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COVID-19 Action Spotlight: Privacy & Safeguarding

The COVID-19 pandemic has forced society to rely almost exclusively on technology to continue functioning. From remote working to Zoom pub quizzes, people have adapted quickly to the ‘new normal’ thanks to technology – and it shows in the markets

Tech is also at the forefront of the battle to contain the virus. Governments have rapidly introduced unprecedented initiatives to track and trace the COVID-19 virus using big data, mobile applications, and advanced analytics. This has not been without controversy; while governments would normally have to request user permission or a court order to obtain sensitive personal data, the need to protect public health has given the state unheard-of access to the private data of individuals. Public health is thus being pitted against privacy.

Track and trace applications sit at the centre of this controversy. These aim to either facilitate medical treatment for people with coronavirus symptoms; warn those who have been in close proximity to an infected person; or monitor quarantine conditions for those self-isolating. These apps have helped limit the spread of the virus to varying degrees of success, but have provoked major privacy concerns around the opaque use of personal data – and the risk of ‘function creep’, or the information being used for other law enforcement purposes. 

These concerns are not without substance. Research suggests that, even when an individual’s personal data is anonymised, as few as four data points on location or time can be enough to identify 95% of people in a mobile phone database of 1.5 million people. 

There have been several regulatory efforts on the part of governments to allay these fears. On top of the EU’s own GDPR regulations, countries such as Germany, Italy, and France have passed laws limiting how long the data can be held by health authorities, and ensuring it is siloed from other branches of the state. These are just some examples of a huge movement within government and the civil service to take more action on data privacy and security – and it’s laying the groundwork for best practice moving forward.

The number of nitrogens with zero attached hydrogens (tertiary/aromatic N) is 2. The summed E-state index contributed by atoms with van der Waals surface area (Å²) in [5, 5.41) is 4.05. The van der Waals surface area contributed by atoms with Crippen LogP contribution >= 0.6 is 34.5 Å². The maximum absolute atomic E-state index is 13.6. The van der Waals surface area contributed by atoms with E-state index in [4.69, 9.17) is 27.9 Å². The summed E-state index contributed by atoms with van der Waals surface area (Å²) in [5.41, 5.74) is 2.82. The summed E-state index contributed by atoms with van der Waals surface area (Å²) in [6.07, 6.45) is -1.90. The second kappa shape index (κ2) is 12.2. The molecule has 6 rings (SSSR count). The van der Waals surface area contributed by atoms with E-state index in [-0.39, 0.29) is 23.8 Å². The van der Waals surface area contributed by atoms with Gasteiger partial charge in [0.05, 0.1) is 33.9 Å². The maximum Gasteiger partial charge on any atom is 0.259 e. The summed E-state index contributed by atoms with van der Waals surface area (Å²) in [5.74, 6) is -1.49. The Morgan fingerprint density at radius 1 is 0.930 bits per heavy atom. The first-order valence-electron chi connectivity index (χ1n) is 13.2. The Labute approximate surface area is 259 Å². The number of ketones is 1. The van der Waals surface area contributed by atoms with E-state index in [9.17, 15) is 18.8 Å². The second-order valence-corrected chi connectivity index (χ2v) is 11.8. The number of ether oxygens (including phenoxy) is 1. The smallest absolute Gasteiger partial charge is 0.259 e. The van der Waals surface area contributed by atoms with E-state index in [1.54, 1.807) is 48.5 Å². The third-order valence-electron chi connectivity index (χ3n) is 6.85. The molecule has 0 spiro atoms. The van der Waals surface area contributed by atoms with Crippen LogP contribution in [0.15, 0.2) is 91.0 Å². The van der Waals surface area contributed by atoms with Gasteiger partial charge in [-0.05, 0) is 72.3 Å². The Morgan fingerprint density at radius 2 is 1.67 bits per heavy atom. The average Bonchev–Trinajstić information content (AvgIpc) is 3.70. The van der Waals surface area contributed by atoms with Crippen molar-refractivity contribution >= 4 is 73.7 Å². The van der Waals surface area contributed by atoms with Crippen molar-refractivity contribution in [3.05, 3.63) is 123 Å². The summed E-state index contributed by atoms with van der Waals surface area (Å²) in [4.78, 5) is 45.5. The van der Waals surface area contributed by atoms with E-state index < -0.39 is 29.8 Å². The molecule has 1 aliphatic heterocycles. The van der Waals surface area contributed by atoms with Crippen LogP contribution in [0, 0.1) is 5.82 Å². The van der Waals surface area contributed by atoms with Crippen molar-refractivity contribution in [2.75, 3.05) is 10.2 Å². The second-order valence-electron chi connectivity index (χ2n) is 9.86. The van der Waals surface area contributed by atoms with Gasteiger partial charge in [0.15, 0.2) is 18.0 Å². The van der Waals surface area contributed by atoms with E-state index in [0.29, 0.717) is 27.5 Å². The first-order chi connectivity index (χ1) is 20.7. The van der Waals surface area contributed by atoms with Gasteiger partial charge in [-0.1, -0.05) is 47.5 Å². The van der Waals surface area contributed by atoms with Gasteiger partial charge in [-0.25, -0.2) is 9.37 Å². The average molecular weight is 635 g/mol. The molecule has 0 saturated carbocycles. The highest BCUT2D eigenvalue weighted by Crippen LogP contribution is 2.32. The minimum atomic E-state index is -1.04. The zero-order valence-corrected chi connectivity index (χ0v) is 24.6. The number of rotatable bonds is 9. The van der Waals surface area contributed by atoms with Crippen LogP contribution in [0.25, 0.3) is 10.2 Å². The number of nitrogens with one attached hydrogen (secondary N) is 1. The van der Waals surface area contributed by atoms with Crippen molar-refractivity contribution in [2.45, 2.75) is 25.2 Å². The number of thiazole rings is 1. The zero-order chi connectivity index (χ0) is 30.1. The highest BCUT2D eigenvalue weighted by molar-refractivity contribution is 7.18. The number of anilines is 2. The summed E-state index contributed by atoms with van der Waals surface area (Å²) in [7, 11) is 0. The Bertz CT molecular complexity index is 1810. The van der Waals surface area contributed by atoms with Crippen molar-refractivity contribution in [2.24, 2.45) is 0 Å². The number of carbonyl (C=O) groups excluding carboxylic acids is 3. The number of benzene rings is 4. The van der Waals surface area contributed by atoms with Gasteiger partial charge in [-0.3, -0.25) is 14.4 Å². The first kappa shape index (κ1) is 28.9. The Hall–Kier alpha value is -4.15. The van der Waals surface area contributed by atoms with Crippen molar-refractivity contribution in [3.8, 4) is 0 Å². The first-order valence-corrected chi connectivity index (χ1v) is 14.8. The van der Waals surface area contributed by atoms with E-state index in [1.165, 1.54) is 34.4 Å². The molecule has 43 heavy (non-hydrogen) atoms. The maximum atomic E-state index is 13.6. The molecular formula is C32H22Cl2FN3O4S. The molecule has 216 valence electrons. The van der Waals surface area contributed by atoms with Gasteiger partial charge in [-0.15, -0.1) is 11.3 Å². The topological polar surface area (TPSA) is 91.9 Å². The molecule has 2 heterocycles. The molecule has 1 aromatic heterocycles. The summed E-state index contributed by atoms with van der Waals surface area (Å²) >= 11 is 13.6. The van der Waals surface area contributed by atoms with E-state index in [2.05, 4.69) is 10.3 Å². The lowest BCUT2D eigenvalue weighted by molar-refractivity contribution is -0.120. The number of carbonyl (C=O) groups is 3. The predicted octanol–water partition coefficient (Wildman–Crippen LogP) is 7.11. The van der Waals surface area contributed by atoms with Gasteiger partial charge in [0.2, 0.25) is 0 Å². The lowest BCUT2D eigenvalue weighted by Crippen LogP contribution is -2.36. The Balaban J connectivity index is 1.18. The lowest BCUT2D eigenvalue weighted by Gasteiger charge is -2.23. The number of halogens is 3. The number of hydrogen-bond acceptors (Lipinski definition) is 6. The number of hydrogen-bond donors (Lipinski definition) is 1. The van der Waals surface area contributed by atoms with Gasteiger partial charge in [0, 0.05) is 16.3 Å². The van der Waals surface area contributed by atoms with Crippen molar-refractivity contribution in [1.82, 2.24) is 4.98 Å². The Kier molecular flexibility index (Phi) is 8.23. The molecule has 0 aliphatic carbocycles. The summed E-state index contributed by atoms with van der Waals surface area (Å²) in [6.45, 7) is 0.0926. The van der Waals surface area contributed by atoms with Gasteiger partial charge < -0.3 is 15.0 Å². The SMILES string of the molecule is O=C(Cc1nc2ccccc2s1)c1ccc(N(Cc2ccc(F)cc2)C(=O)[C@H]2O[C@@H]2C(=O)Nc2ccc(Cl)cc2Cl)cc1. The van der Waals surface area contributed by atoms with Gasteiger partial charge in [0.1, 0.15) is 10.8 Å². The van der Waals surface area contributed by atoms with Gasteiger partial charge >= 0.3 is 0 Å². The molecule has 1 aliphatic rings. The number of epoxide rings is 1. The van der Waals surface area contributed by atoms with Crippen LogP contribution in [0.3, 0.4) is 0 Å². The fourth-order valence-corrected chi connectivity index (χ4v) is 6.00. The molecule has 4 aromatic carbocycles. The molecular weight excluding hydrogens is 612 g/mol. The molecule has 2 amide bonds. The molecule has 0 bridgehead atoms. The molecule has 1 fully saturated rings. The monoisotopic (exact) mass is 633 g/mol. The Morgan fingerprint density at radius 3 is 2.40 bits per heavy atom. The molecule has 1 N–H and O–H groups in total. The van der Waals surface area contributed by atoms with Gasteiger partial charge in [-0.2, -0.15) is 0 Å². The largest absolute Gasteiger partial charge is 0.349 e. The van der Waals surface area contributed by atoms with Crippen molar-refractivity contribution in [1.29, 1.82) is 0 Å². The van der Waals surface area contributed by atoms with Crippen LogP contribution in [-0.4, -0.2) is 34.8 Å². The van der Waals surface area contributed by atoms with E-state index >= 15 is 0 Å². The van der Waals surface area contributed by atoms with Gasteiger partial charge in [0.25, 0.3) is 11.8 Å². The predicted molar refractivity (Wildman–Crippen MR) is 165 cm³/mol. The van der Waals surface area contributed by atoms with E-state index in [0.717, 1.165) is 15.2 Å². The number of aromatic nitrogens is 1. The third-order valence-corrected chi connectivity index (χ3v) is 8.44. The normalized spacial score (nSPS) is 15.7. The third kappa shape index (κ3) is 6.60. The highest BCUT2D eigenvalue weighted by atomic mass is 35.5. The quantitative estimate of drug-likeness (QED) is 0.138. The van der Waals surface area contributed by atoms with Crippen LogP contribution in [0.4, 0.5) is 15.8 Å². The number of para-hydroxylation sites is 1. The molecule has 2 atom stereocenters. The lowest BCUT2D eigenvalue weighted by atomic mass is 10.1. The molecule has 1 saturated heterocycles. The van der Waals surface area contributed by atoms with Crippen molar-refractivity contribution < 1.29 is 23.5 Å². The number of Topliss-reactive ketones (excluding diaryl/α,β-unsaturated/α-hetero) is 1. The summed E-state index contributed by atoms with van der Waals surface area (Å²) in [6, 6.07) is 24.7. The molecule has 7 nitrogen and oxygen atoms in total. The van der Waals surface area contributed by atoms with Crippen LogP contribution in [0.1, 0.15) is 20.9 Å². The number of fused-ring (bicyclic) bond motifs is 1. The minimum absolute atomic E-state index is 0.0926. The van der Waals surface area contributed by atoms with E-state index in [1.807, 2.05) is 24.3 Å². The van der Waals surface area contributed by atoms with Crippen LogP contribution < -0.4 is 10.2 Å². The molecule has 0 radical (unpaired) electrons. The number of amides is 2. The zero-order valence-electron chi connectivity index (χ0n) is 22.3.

In many ways, then, data privacy has been the domain of regulators throughout the pandemic, at least where it concerns government-approved contact tracing apps. But these rational fears about privacy and security are being compounded by a huge rise in cyber attacks during the pandemic. May saw more than 192,000 cyber-attacks in the span of three weeks, with phishing scams impersonating the World Health Organisation duping people out of their personal information and even graphic hacking attacks on Zoom conferences

As more and more people log on or work remotely, there’s greater opportunities for scammers and hackers to attack. Conversely, there are huge efforts being made to secure remote working systems. This strategy published by McKinsey encourages enterprises to secure their remote workstations using VPNs and institute best practice regarding procurement and monitoring. However, these are measures that should be in place permanently, particularly as remote work grows. 

While the rise in cyber attacks is worrying, the risks should reiterate that all companies and individuals need to take extra steps to protect themselves – pandemic or not.


June 2020


June 2021